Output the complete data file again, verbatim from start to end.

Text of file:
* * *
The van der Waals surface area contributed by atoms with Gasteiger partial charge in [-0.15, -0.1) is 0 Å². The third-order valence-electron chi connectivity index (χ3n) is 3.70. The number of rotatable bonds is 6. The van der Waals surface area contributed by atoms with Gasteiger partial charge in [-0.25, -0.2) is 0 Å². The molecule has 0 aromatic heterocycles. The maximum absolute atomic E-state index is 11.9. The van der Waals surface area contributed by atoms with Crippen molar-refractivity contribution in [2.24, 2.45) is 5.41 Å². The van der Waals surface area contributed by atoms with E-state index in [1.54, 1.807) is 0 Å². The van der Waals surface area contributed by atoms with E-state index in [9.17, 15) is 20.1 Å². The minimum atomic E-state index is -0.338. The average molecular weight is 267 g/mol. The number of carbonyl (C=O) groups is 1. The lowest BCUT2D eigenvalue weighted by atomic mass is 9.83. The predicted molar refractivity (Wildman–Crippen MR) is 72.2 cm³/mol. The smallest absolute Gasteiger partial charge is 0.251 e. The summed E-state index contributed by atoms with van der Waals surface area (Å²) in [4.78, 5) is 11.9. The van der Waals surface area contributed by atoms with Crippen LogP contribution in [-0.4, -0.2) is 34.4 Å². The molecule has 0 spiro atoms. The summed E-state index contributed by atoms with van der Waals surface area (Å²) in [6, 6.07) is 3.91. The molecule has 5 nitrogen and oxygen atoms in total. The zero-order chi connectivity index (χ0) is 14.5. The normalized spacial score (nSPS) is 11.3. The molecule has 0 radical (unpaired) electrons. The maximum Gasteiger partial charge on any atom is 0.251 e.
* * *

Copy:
The van der Waals surface area contributed by atoms with Gasteiger partial charge in [-0.15, -0.1) is 0 Å². The third-order valence-electron chi connectivity index (χ3n) is 3.70. The number of rotatable bonds is 6. The van der Waals surface area contributed by atoms with Gasteiger partial charge in [-0.25, -0.2) is 0 Å². The molecule has 0 aromatic heterocycles. The maximum absolute atomic E-state index is 11.9. The van der Waals surface area contributed by atoms with Crippen molar-refractivity contribution in [2.24, 2.45) is 5.41 Å². The van der Waals surface area contributed by atoms with E-state index in [1.54, 1.807) is 0 Å². The van der Waals surface area contributed by atoms with E-state index in [9.17, 15) is 20.1 Å². The minimum atomic E-state index is -0.338. The average molecular weight is 267 g/mol. The number of carbonyl (C=O) groups is 1. The lowest BCUT2D eigenvalue weighted by atomic mass is 9.83. The predicted molar refractivity (Wildman–Crippen MR) is 72.2 cm³/mol. The smallest absolute Gasteiger partial charge is 0.251 e. The summed E-state index contributed by atoms with van der Waals surface area (Å²) in [4.78, 5) is 11.9. The van der Waals surface area contributed by atoms with Crippen LogP contribution in [-0.4, -0.2) is 34.4 Å². The molecule has 0 spiro atoms. The summed E-state index contributed by atoms with van der Waals surface area (Å²) in [6, 6.07) is 3.91. The molecule has 5 nitrogen and oxygen atoms in total. The zero-order chi connectivity index (χ0) is 14.5. The normalized spacial score (nSPS) is 11.3. The molecule has 0 radical (unpaired) electrons. The maximum Gasteiger partial charge on any atom is 0.251 e.